Among the faithful is Naomi [Ania Bukstein,] a scholarly, determined daughter of a prominent Rabbi [Seffy Rivlin,] and the fiance of Michael [Guri Alfione of his star pupils.  The strict, if doting, father has allowed, even encouraged, his bright off-spring to study the Jewish holy texts, though in full cognizance it will soon come to an end with her marriage and child-bearing.  Naomi is not so sure. She begs her father to allow her a year of study in an orthodox monastery in Safed, in a women only area of course, and to put off her marriage.  Reluctantly,father and fiancee agree.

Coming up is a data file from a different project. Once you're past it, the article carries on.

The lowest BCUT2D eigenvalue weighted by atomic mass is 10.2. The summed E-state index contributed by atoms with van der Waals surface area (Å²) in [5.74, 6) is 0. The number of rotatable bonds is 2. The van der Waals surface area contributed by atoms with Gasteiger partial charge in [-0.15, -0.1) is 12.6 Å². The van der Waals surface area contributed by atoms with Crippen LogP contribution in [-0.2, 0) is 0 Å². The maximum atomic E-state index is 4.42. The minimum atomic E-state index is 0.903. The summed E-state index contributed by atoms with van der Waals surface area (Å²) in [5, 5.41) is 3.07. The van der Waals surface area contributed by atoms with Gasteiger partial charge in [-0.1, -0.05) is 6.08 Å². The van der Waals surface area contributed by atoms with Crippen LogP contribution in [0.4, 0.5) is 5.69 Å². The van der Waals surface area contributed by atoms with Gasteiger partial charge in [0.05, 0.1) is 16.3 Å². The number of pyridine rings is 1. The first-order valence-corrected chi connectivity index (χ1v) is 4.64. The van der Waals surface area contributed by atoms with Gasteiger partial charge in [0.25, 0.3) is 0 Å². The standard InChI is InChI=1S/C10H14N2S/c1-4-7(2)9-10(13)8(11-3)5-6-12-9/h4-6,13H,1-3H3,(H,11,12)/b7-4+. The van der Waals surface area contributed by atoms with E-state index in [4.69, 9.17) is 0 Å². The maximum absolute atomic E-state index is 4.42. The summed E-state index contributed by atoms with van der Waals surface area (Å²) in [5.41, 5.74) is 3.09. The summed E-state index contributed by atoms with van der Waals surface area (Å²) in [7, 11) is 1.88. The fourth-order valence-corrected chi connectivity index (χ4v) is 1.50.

The class room scenes of the twenty plus young women, under the commanding presence of their teacher [ Alma Zack,] are simply wonderful, bending to study, erupting in laughter.  Even among these other devout girls, Naomi is a star. When Michal (or Michelle, depending on the speaker’s recognition of her French origins) played by  Michal Shtamler comes in late and is assigned to room with Naomi and two others – insisting that she will smoke if it pleases her — another conflict/secret (number four or five?) is set in motion.  We know from the sweetly salacious posters that the two will be trysting; given the story so far it is very unclear how this might happen, and what explosions might ensue.